Here there is limited knowledge about Tibet, too. Many of those I have talked with said they did not know that Britain invaded Tibet on two occasions (in 1888 and 1904) or even tried to reduce China's sovereignty over Tibet to suzerainty.
At this difficult moment, it's important that we work together to bridge the gap. I also hope that through these developments, the younger generation of Chinese will have more comprehensive understanding of Western countries, who remain our main partners in reform.
Human rights have become a hot topic about China recently. Some individual cases are raised to prove that the record is not very good. However, the human right improvement of the bigger majority of the Chinese is seldom mentioned.
China is not free of problems. Recently Phoenix TV has been running a program about a "cancer village" in Henan Province, where many villagers have cancer as a result of pollution. There are also cases of farmers who lost their land to commercial development without sufficient compensation. These human rights problems need to be addressed. We are not hiding anything. Westerners can certainly criticize China, but we do hope they will do it on the basis of facts. That will do good for their credibility among the Chinese people.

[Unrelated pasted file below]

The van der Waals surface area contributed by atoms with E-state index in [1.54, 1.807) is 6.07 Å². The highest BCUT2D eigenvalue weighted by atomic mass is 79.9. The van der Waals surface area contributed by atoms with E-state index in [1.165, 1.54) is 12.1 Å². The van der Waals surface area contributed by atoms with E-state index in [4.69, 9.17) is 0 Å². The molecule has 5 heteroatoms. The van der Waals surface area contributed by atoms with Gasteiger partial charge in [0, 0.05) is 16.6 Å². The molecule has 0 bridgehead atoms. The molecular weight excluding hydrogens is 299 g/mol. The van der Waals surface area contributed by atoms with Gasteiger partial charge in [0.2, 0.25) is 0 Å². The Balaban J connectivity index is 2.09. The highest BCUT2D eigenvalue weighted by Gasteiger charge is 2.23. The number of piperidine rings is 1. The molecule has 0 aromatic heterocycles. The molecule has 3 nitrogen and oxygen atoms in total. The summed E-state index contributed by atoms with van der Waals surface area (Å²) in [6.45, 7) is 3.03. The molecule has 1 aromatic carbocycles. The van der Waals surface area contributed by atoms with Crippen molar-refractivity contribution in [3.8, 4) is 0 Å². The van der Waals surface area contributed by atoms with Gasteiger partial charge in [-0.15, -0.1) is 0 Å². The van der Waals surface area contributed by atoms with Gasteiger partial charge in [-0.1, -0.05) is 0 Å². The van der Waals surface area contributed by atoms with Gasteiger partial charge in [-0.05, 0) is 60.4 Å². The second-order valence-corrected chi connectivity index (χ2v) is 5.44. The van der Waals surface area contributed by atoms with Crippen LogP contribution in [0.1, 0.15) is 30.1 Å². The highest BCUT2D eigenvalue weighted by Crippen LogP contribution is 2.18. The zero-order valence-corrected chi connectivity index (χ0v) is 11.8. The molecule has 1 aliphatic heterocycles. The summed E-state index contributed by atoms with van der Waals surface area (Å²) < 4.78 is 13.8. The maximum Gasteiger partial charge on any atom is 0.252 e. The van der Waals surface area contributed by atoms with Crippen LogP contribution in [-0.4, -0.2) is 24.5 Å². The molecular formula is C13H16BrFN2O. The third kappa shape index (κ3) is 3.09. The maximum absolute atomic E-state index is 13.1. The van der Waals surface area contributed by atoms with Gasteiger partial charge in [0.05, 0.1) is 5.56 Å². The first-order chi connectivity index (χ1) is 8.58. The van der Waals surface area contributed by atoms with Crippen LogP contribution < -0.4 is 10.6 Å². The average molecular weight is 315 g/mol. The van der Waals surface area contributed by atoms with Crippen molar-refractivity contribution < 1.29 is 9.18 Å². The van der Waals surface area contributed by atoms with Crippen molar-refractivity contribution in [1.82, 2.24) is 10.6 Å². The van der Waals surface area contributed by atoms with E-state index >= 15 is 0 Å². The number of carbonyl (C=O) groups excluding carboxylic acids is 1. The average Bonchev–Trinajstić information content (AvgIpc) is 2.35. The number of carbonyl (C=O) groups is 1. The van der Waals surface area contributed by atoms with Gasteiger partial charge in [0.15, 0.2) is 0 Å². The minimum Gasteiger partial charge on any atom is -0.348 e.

This year marks the 30th anniversary of reform and opening-up in China. China has been transformed. In the past five years in particular, the country has had the fastest growth rates in the world. Its GDP grew 60% in total, reaching 3.4 trillion US dollars. China has become the fourth largest economy in the world.
The most important change in China has been rapidly rising living standards. China is now No 1 in the world with its 360 million fixed line phones and 630 million cell phones.
China has not only become the workshop of the world, it has also become a vibrant new market. By 2010, China will import 1 trillion US dollars' worth of goods and services from the rest of the world.